Why would the ancient Israelite authors write such contrasting stories? What changed was who was in power, and the mode of morality they voiced changed to reflect what was most advantageous for themselves in their changing situations.

Leftist Master and Servile Moralities

Let’s apply this to what we’ve seen from the left.

Up to the 1950s, the cultural left had been very much out of power. Conservative white Protestant identity was ascendant, and the master morality imposed on society reflected the values and identity of conservative white Protestants: racism, heterosexual puritanism, traditional gender roles, etc.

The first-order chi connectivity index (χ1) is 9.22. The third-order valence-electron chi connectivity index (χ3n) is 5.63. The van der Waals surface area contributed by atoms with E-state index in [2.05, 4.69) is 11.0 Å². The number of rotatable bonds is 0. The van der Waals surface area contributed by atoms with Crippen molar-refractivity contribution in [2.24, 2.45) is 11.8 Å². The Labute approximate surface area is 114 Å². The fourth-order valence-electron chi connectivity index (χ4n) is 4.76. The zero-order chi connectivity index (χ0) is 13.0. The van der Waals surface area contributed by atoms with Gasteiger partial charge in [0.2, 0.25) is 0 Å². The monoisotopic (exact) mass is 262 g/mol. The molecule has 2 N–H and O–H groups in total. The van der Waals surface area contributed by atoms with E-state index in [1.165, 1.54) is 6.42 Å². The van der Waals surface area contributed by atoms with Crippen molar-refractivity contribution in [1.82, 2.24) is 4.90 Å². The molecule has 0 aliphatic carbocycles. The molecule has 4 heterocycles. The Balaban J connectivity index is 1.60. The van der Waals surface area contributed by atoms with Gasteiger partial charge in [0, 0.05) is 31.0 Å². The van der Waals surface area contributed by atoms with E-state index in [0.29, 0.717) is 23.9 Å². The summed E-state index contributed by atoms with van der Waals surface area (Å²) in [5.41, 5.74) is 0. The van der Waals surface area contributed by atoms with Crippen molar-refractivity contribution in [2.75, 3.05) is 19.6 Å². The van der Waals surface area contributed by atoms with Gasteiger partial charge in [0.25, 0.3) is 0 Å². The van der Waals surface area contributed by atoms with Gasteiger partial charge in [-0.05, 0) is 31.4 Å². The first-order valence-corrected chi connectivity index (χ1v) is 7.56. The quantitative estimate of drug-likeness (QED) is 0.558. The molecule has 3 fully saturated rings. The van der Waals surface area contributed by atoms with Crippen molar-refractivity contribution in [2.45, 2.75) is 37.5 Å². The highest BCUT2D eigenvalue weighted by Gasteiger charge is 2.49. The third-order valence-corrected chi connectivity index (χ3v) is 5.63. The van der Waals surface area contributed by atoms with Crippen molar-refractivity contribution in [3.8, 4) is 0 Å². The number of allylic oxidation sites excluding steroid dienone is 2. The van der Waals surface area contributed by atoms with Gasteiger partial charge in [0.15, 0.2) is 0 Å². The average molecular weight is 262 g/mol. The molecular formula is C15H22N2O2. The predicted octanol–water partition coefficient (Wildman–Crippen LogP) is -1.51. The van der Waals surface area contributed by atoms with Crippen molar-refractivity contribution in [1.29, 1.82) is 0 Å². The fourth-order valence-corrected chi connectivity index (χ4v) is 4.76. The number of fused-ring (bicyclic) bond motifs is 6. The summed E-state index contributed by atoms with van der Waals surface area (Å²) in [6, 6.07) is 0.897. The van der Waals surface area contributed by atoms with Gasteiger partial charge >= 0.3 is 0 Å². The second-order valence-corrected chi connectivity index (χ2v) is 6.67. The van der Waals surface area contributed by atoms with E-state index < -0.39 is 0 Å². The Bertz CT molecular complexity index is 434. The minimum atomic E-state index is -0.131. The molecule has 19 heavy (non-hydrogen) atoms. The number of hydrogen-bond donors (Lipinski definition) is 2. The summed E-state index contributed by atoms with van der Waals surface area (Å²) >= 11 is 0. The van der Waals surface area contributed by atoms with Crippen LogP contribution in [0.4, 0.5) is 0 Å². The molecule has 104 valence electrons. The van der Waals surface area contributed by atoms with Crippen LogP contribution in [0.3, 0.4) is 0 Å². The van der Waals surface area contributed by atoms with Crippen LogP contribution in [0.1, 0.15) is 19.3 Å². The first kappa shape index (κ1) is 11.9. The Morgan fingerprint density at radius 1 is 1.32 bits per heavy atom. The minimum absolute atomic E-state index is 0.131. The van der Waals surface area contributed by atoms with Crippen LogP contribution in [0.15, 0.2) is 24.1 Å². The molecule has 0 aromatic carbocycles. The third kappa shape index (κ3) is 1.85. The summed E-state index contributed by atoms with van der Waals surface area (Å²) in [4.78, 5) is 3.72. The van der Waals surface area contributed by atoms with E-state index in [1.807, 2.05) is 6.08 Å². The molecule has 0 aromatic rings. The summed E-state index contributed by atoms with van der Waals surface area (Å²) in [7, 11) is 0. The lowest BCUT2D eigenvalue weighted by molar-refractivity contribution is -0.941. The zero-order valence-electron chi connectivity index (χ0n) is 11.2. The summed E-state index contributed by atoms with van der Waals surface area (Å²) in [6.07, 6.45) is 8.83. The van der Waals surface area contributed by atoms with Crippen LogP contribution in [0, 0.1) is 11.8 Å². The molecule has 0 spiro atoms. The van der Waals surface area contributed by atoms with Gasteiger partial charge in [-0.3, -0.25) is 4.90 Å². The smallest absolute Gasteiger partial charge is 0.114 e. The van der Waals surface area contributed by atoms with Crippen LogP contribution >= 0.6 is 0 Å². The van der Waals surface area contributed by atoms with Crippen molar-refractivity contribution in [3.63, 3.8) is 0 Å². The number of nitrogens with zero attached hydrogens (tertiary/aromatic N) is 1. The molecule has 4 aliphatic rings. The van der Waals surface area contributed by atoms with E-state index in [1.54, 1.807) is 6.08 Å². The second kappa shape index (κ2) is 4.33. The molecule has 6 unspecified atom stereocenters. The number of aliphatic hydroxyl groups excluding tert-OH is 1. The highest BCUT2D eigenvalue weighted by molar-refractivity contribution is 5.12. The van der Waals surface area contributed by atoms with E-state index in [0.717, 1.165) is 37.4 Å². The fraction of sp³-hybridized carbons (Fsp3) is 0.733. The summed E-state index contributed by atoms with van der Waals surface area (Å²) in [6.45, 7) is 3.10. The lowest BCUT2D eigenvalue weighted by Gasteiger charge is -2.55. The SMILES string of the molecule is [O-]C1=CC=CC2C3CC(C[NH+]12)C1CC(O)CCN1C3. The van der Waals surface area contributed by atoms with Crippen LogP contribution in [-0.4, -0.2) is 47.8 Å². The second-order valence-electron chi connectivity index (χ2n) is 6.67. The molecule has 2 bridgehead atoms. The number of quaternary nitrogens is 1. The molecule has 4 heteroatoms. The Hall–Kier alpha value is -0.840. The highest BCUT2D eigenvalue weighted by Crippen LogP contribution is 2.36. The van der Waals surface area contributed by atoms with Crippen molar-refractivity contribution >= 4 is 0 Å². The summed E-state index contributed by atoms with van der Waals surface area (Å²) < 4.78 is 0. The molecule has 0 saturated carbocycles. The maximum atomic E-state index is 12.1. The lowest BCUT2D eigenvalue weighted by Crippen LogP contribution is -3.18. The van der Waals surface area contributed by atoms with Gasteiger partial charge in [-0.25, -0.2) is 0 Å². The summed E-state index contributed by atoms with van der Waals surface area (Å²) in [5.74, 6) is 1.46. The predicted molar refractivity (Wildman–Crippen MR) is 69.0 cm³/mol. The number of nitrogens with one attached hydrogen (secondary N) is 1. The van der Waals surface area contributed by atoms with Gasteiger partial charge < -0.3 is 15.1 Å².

The 1960s marked the beginning of a transition for the cultural left to take power. Their message was that of fairness, equality, and free speech. While many on the left believed that rhetoric, not all did. Imagine a 1950s leftist arguing that white Protestant values should be censored or shouted down for being immoral and having no place in American discourse. That would have had no sway on the dominant power structure of America. On the other hand, guilt-tripping his opponents into supporting free speech was the only path open to reach a point where they could advocate their ideas without fear of persecution, not because they had any sympathy for letting their opponents speak. 1960s cultural leftism was still a servile morality.

Trigglypuff throws a tantrum.

Trigglypuff: the left’s √úbermensch.